DOS attack


In 2017, 33% of businesses experienced a DoS attack. The result of such an attack leaves a business helpless in some situations. Now in 2020, DoS attacks have only increased in occurrence since 2017. Now the question is, what makes this type of attack so detrimental to an organization?



What is a DoS attack?

If you are someone who is outside of the cyber security realm, a DoS attack may be a foreign term. Although, with the recent jump in the use of the attack, attention is brought to it on the news and online. 

By definition, a DoS (denial of service) attack is, “a cyber-attack in which the perpetrator seeks to make a machine or network resource unavailable to its intended users by temporarily or indefinitely disrupting services of a host connected to the Internet.”

To break down the definition, what this means is that an attacker has the ability to temporarily shut down a company network. This then causes many issues for a business if it cannot access its network or key functions of the facility. 


How does a DoS attack work?

Now that the basic definition of a DoS attack has been established, let’s start looking into how the attack works.

To begin, a DoS attack happens when an attacker either floods a network with too much traffic for it to handle or shut service down completely. 

Here are a few examples from Palo Alto Networks on the different types of DoS attacks:

  • Buffer overflow attacks – the most common DoS attack. The concept is to send more traffic to a network address than the programmers have built the system to handle. It includes the attacks listed below, in addition to others that are designed to exploit bugs specific to certain applications or networks
  • ICMP flood – leverages misconfigured network devices by sending spoofed packets that ping every computer on the targeted network, instead of just one specific machine. The network is then triggered to amplify the traffic. This attack is also known as the smurf attack or ping of death.
  • SYN flood – sends a request to connect to a server, but never completes the handshake. Continues until all open ports are saturated with requests and none are available for legitimate users to connect to.


DoS in the Wild

To continue many large corporations have fallen victim to DoS attack. Those victims include Netflix, Microsoft, Skype and Wikipedia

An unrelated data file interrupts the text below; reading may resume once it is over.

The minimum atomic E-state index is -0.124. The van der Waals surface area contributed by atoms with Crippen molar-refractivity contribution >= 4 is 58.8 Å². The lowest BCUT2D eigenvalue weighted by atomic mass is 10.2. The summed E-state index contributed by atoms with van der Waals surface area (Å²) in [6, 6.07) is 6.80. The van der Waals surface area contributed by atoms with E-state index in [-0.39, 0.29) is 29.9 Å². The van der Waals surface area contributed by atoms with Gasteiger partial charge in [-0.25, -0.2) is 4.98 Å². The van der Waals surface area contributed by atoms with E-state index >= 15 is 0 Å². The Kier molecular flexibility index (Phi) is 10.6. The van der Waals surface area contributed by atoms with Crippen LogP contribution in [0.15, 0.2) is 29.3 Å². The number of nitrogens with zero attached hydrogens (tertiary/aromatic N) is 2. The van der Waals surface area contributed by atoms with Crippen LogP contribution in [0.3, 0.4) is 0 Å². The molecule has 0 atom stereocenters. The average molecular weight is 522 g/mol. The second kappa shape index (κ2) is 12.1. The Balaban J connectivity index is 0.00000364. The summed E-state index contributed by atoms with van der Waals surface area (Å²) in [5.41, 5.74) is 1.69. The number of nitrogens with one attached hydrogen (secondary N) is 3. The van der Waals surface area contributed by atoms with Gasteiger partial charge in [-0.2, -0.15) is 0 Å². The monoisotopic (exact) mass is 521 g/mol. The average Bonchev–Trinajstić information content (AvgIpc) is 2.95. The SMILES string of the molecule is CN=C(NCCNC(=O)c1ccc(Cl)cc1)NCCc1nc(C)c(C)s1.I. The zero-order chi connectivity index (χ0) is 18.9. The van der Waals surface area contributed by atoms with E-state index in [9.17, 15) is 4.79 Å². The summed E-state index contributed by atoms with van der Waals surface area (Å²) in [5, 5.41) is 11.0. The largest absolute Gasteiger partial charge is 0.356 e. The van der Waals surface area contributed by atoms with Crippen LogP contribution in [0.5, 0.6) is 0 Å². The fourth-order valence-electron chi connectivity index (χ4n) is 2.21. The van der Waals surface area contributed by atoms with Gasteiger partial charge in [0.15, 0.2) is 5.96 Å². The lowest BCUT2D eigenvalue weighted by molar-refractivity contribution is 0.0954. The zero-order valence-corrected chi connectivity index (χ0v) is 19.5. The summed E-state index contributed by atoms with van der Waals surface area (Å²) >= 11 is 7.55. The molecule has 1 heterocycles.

Earlier this year around the beginning of September, Wikipedia – a free, open content online encyclopedia, fought off a nasty DoS attack. To explain, the attack entailed an old-style volumetric flood designed to overwhelm the company’s web servers with bogus HTTP traffic.

Simply put, some attackers sent a load of traffic to the useless traffic, and overwhelmed the site. Thus, shutting it down. The site then became unavailable in Europe, Africa, and the Middle East, then the US and Asia followed. This just goes to show the power that a DoS has on a major business like Wikipedia.


How to Prevent a DoS Attack

All in all, a DoS attack can be quite difficult to prevent and fight against. Most of the time, business have to wait until they can gain access again to go in and do the clean up. This type of attack is time consuming and also frustrating for businesses, most of the time leave them and their customers helpless and without service. 

To continue, some companies implement a reverse proxy to help combat DoS. This checks the traffic before it enters the actual web server. Instead of allowing most traffic to one web server, it spreads out the traffic to multiple other servers to prevent a DoS attack.

In short, bringing awareness to this type of attack may help to bring discussion to it as well. With discussion may come the next step in stopping DoS all together. Who knows? One thing may lead to another and then we might have ourselves a solution to DoS. 

But as we all know when one cyber security attack is mitigated, a new and improved one is always around the corner. 


By Taylor Ritchey